Whilst the views of leaders within the Church of England are frequently canvassed during periods of national crisis, little attention has been devoted to finding out whether there are Church perspectives on contemporary foreign policy issues. The Church of England has not been regarded as an actor with a strong input into international affairs, preferring to speak out on domestic and individual issues. Yet world politics present fundamental ethical dilemmas which call for careful deliberation and the Church has a role to play both in shaping the debate and arguing for particular policy directions. To what extent is national policy shaped by underlying Christian values. Do the campaigning efforts of faith groups really exert influence and guide the development of state policy? This book seeks to elucidate whether there are particular Christian perspectives on the role that Great Britain should play in the world today. It investigates the role that the Church of England has played in contemporary foreign policy issues: including the use of force - intervention, counter-terrorism and arms sales - and overseas trade, aid and debt forgiveness. The book brings together senior individuals from within the Church, academia and non-governmental organisations to investigate these various ethical dilemmas.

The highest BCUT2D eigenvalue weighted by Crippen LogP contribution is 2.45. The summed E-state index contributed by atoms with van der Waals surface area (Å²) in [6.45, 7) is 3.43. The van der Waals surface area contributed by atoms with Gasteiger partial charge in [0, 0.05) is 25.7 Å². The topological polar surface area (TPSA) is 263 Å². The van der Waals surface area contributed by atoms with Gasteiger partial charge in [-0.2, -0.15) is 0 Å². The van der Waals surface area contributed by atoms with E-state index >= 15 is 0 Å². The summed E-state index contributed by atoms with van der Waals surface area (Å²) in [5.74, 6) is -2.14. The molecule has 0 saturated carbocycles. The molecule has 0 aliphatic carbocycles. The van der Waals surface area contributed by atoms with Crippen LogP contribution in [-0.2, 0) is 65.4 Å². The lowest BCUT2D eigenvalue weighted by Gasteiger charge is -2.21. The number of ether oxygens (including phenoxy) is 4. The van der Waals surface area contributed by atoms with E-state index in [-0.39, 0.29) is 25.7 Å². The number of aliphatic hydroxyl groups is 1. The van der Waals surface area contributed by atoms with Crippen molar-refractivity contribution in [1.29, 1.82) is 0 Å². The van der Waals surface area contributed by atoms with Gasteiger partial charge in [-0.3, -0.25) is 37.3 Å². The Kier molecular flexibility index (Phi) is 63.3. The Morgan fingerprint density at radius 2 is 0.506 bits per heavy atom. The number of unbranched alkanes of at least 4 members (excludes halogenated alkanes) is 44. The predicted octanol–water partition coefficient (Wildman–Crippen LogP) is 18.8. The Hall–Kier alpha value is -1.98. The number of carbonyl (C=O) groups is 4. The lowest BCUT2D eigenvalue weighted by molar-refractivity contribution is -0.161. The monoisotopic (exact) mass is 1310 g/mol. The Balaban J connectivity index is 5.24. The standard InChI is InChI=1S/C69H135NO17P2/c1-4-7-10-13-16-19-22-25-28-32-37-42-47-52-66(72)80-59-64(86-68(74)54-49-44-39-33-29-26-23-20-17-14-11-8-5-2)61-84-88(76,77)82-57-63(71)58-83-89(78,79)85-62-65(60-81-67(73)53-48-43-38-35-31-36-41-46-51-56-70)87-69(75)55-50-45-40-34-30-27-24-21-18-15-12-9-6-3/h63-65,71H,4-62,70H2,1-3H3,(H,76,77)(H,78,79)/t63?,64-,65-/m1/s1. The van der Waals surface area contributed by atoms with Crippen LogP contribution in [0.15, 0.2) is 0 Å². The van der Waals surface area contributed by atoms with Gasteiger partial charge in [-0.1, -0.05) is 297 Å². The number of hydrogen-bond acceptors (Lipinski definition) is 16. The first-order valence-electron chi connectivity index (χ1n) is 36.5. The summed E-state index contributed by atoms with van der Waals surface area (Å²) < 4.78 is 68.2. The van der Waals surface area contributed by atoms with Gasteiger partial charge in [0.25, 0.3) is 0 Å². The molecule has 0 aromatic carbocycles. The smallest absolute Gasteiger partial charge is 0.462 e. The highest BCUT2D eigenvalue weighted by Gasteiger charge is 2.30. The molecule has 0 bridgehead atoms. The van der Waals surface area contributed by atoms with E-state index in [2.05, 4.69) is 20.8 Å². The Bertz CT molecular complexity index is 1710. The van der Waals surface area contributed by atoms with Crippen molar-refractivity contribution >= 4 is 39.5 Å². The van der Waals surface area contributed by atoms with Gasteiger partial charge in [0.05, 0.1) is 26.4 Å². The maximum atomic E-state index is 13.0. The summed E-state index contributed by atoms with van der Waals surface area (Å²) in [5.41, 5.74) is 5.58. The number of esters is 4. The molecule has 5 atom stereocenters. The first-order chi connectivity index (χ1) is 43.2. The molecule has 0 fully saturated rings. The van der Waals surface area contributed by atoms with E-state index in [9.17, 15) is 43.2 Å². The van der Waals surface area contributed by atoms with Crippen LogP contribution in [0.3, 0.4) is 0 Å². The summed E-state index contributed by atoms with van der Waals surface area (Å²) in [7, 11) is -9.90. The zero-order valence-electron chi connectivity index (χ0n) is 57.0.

Table of Contents
Contents: Part 1 The Ethical Context: Introduction, Tim Blewett; Christian ethics and the dilemmas of foreign policy, Adrian Hyde-Price. Part 2 The Military Instrument: The continuing, crucial relevance of just war criteria, Richard Harries; Balance of consequences: towards an ethical standpoint on the Iraq intervention of 2003, Richard Bonney; 3 parables about war, Charles Jones; British military intervention since 1990, Tim Cross; The Church and the war on terror, Richard Lock-Pullan; UK arms sales and the Church of England, Wyn Rees. Part 3 Britain and the Less Developed World: Waiting for jubilee: the campaign for debt cancellation, Timothy Jones; The challenge of aid, Fletcher Tembo; Index.
'May I warmly commend to you this book, bringing together academics, leading members of the Church, politicians and the military. At a time when our foreign policy is rightly scrutinized by many within our society, this book shows that it is through our foreign policy that we express the values that we have in our country. I am very grateful to those who have compiled this book and allowed others to continue the debate on the Church's involvement in issues of war, ethics in foreign policy, the arms trade, and issues of aid and trade.' The Right Reverend Tim Stevens, Bishop of Leicester, UK